NASA has just discovered the 10,000th near-Earth asteroid, that’s the good news. Problem: NASA estimates that there are at least 100,000 more similar space rocks that have yet to be discovered. The 10,000th asteroid was discovered on June 18 by the Panoramic Survey Telescope and Rapid Response System (Pan-STARRS) telescope..
Speaking on the discovery, Lindley Johnson, program executive for NASA’s Near-Earth Object Observations Program said that “finding 10,000 near-Earth objects is a significant milestone.” Johnson later added that there could be 10 times (100,000) more such rocks lurking, unseen, in the blackness of space.
For us here on Earth, this finding is especially important considering that a rather small space rock exploded over Russia earlier this year, setting off a shockwave of over magnitude 5 on the Richter Scale and injuring over 1,000 people, most by shattering, flying glass.
As of now, there are millions of asteroids floating around the solar system, mostly in the Main Asteroid Belt, which is safely between the orbits of Mars and Jupiter. Of the millions of asteroids 7,000 are classified as near-Earth. Of the near-Earth objects, over1,000 are considered as “potentially hazardous,” which is defined as an object over 500 feet in diameter that can come within 4.6 million miles of Earth.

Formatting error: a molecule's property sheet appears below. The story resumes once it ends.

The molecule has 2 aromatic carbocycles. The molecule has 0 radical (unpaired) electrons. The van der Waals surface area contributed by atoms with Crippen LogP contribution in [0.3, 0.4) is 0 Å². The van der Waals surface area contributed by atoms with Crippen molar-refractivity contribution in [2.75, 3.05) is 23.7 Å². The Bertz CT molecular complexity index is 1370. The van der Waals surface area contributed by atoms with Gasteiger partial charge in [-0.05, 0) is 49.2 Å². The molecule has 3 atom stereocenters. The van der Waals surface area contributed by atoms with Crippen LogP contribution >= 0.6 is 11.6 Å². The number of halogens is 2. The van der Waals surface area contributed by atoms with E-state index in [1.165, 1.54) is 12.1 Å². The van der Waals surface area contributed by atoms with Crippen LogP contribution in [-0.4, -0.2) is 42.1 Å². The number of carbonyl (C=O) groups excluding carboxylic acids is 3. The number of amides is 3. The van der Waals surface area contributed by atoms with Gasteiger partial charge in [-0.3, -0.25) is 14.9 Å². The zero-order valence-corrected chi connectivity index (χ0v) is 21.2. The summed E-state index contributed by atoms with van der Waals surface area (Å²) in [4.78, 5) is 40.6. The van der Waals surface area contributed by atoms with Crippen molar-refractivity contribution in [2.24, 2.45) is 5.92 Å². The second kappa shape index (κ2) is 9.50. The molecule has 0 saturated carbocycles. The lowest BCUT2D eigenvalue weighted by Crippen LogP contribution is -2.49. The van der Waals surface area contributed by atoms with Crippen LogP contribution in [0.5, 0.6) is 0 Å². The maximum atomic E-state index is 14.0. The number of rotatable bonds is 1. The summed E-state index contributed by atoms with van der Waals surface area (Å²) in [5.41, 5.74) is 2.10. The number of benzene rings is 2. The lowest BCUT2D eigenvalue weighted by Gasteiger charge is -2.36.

Obviously, a metallic space rock 500 feet across traveling at up to 15 miles per second could do an immense amount of damage. For comparison, the object (most likely a comet) that caused the Tunguska Incidentwas probably less than 100 yards (300 feet across) but still leveled forests for over 1,000 square miles.
Needless to say, if such an object (even a small one) were to hit a populated area, the death toll would be apocalyptic. Large impactor? Worldwide devastation and possibly an end to civilization as we know it, which is all the more reason to keep looking and working on planetary defense systems.
The problem with many doomsday scenarios: when contemplating ways to defend our planet, many planners always give several months and often years of notice. Problem: asteroids have a way of sneaking up on us, which is not hard to do considering that there are more people working at the average McDonald’s than there are full-time asteroid hunters manning the world’s observatories. Last month, it was reported that nuking asteroids might be the saving grace for Earth but, for many, such a scenario should be considered last resort, not first option, which leaves early detection as a more favorable option.
Needless to say, by looking at the numbers alone, there are thousands of reasons NASA and others should continue scanning the skies.
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